Bagehot’s thought is not often constructive. Its business is generally analysis, interpretation. But in Physics and Politics it is distinctly creative and architectonic. It is always his habit to go at once to the concrete reality of a subject, lingering scarcely a moment upon its conventionalities: he sees always with his own eyes, — never with another’s; and even analysis takes from him a certain creative touch. The object of his thought is so vividly displayed that you seem to see all of it, instead of only some of it. But here, in speaking of ages past and gone, his object is reconstruction, and that direct touch of his imagination makes what he says seem like the report of an eye-witness. You know, after reading this book, what an investigator the trained understanding is, — a sort of original authority in itself. Nor is his humor gone or exiled from these solemn regions of thought. There is an intermittent touch of it even in what he says of the political force of religion. “Those kinds of morals and that kind of religion which tend to make the firmest and most effectual character,” he explains, “are sure to prevail” in every struggle for existence between organized groups or nations of men, “all else being the same; the creeds or systems that conduce to a soft, limp mind tend to perish, except some hard extrinsic force keep them alive. Thus Epicureanism never prospered at Rome, but Stoicism did; the stiff, serious character of the great prevailing nation was attracted by what seemed a confirming creed, and deterred by what looked like a relaxing creed. The inspiriting doctrines fell upon the ardent character, and so confirmed its energy. Strong beliefs win strong men, and then make them stronger. Such is no doubt one cause why Monotheism tends to prevail over Polytheism; it produces a higher, steadier character, calmed and concentrated by a great single object; it is not confused by competing rites, or distracted by miscellaneous deities.” “Mr. Carlyle has taught the present generation many lessons, and one of these is that ‘God-fearing’ armies are the best armies. Before his time people laughed at Cromwell’s saying, ‘Trust God, and keep your powder dry.’ But we now know that the trust was of as much use as the powder, if not of more. That high concentration of steady feeling makes men dare everything and do anything.” Is it a misuse of the word to say that a quiet, serious sort of humor lurks amidst these sentences, and once and again peeps out at you with solemn eyes? And there are bold, unconventional sallies of wit in the man as there were in the boy. Take, for example, what he said of one of the qualities which seemed to him very noticeable in that extraordinary and very uncomfortable man, Lord Brougham. “There is a last quality which is difficult to describe in the language of books, but which Lord Brougham excels in, and which has perhaps been of more value to him than all his other qualities put together. In the speech of ordinary men it is called ‘devil;’ persons instructed in the German language call it ‘the Demonic element.’ … It is most easily explained by physiognomy. There is a glare in some men’s eyes which seems to say, ‘Beware! I am dangerous; noli me tangere.’ Lord Broughams face had this. A mischievous excitability is the most obvious expression of it. If he were a horse, nobody would buy him; with that eye no one could answer for his temper.”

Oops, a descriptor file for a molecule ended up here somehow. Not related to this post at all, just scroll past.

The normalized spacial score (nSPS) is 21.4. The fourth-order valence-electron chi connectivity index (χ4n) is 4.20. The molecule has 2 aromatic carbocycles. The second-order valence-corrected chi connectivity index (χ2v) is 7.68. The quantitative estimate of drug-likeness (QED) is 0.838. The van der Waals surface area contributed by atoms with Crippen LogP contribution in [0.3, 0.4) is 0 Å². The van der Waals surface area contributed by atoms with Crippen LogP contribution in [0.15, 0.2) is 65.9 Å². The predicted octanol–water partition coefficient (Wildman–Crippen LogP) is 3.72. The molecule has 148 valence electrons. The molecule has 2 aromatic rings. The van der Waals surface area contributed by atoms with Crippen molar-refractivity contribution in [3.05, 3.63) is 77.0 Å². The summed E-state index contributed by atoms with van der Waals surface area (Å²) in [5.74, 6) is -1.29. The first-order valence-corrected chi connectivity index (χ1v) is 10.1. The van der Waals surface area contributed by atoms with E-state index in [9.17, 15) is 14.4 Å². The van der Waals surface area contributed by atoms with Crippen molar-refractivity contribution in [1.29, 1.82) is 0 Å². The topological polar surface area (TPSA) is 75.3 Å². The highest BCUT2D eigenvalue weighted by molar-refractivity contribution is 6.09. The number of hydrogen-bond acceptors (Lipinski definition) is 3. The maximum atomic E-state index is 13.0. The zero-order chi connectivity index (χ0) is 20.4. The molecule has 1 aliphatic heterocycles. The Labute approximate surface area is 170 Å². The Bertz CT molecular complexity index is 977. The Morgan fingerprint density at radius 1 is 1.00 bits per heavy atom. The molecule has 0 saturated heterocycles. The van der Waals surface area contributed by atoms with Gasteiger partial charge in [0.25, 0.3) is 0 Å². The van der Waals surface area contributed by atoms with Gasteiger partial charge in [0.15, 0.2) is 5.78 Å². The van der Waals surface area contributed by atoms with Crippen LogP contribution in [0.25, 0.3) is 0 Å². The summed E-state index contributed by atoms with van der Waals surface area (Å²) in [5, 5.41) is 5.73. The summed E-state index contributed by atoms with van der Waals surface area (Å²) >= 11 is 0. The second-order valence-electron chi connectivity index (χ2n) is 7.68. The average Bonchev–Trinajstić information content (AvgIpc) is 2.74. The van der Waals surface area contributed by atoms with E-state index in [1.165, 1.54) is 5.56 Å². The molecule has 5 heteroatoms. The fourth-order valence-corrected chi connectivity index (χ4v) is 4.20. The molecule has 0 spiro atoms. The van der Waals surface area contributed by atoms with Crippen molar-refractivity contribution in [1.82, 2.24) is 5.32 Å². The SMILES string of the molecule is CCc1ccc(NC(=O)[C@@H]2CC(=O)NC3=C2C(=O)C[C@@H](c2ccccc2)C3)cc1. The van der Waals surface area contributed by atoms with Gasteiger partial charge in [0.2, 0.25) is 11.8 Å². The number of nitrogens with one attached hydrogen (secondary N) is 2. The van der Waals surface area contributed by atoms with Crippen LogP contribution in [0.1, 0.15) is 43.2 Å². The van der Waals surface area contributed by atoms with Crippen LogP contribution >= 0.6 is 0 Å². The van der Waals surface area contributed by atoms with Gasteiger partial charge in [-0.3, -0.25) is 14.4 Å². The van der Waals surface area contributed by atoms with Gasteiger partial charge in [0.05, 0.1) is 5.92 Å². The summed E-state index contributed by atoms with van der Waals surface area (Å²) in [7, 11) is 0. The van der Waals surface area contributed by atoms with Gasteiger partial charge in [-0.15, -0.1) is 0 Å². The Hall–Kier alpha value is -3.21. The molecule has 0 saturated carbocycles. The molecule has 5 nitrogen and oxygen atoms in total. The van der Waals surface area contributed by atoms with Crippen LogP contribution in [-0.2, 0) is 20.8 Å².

With what apparent irreverence, too, he opens his chapter on the Monarchy, in his English Constitution! “The use of the Queen in a dignified capacity,” he begins, “is incalculable. … Most people, when they read that the Queen walked on the slopes at Windsor, that the Prince of Wales went to the Derby, have imagined that too much thought and prominence were given to little things. But they have been in error; and it is nice to trace how the actions of a retired widow and an unemployed youth become of such importance.” And yet he is not laughing. “The best reason why monarchy is a strong government,” he goes on, very seriously, “is that it is an intelligible government. The mass of mankind understand it, and they hardly anywhere in the world understand any other.” His thought turns back to the Coup d’Etat which he had seen in France. “The issue was put to the French people,” he says; they were asked, ;Will you be governed by Louis Napoleon, or will you be governed by an assembly?’ The French people said, ‘We will be governed by the one man we can imagine, and not by the many people we cannot imagine.’” The man is a conservative; it is only his wit that is a radical.